Some of the studies reviewed here (e.g., Overholser & Beck, 1986) compared sex offenders and non-sex-offenders from different populations. Specifically, rapists and child molesters who were in prison (i.e., incarcerated sex offenders) were compared with college students or other volunteers who were not in prison (i.e., nonincarcerated non-sex-offenders). In some cases, these incarcerated sex offenders were specifically selected to undergo psychiatric treatment (e.g., Hudson & Ward, 1997). The problem with comparing incarcerated sex offenders with nonincarcerated sex offenders is that individuals in prison may have worse social skills in general than nonincarcerated individuals (Muehlenhard & Falcon, 1990). Also, sex offenders with poor social skills are probably more likely to be convicted of sexual crimes than those with good social skills (Clark & Lewis, 1977). Thus, incarcerated sex offenders would be expected to have lower heterosocial competence than nonincarcerated non-sex-offenders.
Other studies (e.g., Hudson & Ward, 1997) compared sex offenders and non-sex-offenders from similar populations. Some compared college students or other volunteers who indicated in self-report measures that they had committed rape (i.e., nonincarcerated rapists) with nonincarcerated non-sex-offenders. Unfortunately, there are no data on nonincarcerated child molesters. Others compared incarcerated sex offenders with prisoners who were not sex offenders (i.e., incarcerated non-sex-offenders). These studies may not find large differences between sex offenders and non-sex-offenders. Sex offenders in prison might be expected to share similar levels of heterosocial competence with other prisoners. Likewise, sex offenders who are college students might be expected to share similar levels of heterosocial competence with other college students.
I conducted a meta-analysis on the research on the heterosocial competence of sex offenders. I predicted that effect sizes would differ based on the type of sex offender sampled (rapist or child molester) and whether the samples were incarcerated or nonincarcerated.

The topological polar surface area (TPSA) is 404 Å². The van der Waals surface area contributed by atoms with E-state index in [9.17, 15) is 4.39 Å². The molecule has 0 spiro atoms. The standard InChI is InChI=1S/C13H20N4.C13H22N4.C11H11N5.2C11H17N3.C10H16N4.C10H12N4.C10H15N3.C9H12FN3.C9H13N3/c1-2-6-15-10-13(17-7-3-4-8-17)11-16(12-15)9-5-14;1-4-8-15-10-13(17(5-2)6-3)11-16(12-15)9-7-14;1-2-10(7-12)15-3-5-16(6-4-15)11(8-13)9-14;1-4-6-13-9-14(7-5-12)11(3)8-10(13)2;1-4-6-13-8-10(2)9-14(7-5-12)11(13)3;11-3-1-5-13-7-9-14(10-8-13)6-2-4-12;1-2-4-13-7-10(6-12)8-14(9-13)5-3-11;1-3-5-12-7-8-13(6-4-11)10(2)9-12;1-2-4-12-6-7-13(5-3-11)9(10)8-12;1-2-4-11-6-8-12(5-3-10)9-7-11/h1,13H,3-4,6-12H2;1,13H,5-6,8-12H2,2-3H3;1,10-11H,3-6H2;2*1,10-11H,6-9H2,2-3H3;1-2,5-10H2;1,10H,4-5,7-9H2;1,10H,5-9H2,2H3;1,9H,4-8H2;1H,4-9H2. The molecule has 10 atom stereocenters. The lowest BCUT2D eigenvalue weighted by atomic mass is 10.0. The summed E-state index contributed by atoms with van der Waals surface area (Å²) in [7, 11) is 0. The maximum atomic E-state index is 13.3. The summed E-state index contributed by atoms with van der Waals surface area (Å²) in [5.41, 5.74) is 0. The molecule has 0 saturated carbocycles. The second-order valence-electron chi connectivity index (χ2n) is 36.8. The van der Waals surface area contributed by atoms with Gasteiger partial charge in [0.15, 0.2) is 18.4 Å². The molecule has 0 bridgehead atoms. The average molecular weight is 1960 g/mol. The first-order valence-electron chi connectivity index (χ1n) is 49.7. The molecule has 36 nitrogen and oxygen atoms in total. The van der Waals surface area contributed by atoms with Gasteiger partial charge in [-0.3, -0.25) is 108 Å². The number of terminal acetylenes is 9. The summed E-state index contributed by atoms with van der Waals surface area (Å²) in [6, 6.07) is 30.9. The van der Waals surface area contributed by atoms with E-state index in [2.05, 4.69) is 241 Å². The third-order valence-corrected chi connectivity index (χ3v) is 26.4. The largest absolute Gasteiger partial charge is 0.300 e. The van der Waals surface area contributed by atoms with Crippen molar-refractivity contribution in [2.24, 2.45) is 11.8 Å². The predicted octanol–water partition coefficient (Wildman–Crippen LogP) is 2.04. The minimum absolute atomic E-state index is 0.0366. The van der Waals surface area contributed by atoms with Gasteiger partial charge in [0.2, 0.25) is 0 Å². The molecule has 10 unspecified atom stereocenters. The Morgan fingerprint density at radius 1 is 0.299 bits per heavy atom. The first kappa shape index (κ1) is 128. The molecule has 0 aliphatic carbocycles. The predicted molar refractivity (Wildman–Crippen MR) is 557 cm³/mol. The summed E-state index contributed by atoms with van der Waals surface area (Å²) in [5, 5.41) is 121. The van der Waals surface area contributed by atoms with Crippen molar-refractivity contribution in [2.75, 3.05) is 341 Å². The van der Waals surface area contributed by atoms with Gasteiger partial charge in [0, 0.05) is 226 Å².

The first analysis compared the heterosocial competence of all rapists (including both incarcerated and nonincarcerated samples) with that of all non-sex-offenders (including both incarcerated and nonincarcerated samples). Overall, I predicted that rapists would have significantly lower heterosocial competence than non-sex-offenders. However, I anticipated this effect would be relatively small because comparisons involving sex offenders from different populations would yield large effect sizes but comparisons from similar populations would yield small effect sizes.
Based on the reasoning that incarcerated individuals would have less heterosocial competence than nonincarcerated individuals, I predicted that the difference in heterosocial competence between incarcerated rapists and nonincarcerated non-sex-offenders would be significantly larger than the difference between incarcerated rapists and incarcerated non-sex-offenders. Based on the same reasoning, I predicted that the difference in heterosocial competence between incarcerated rapists and nonincarcerated non-sex-offenders would be significantly larger than the difference between nonincarcerated rapists and nonincarcerated non-sex-offenders.
I predicted that child molesters would have lower heterosocial competence than both incarcerated and nonincarcerated non-sex-offenders. Since most of the studies I reviewed showed significant differences between child molesters and non-sex-offenders, I expected a significant overall effect size.
I predicted that the difference in heterosocial competence between child molesters and both incarcerated and nonincarcerated non-sex-offenders would be significantly larger than the difference between rapists and both incarcerated and nonincarcerated non-sex-offenders. Research suggests that heterosocial competence is more of a problem for child molesters than for rapists (e.g., Bumby & Hansen, 1997).
Based on the reasoning that incarcerated individuals would have lower heterosocial competence than nonincarcerated individuals, I predicted that the difference in heterosocial competence between child molesters (all of whom were incarcerated) and …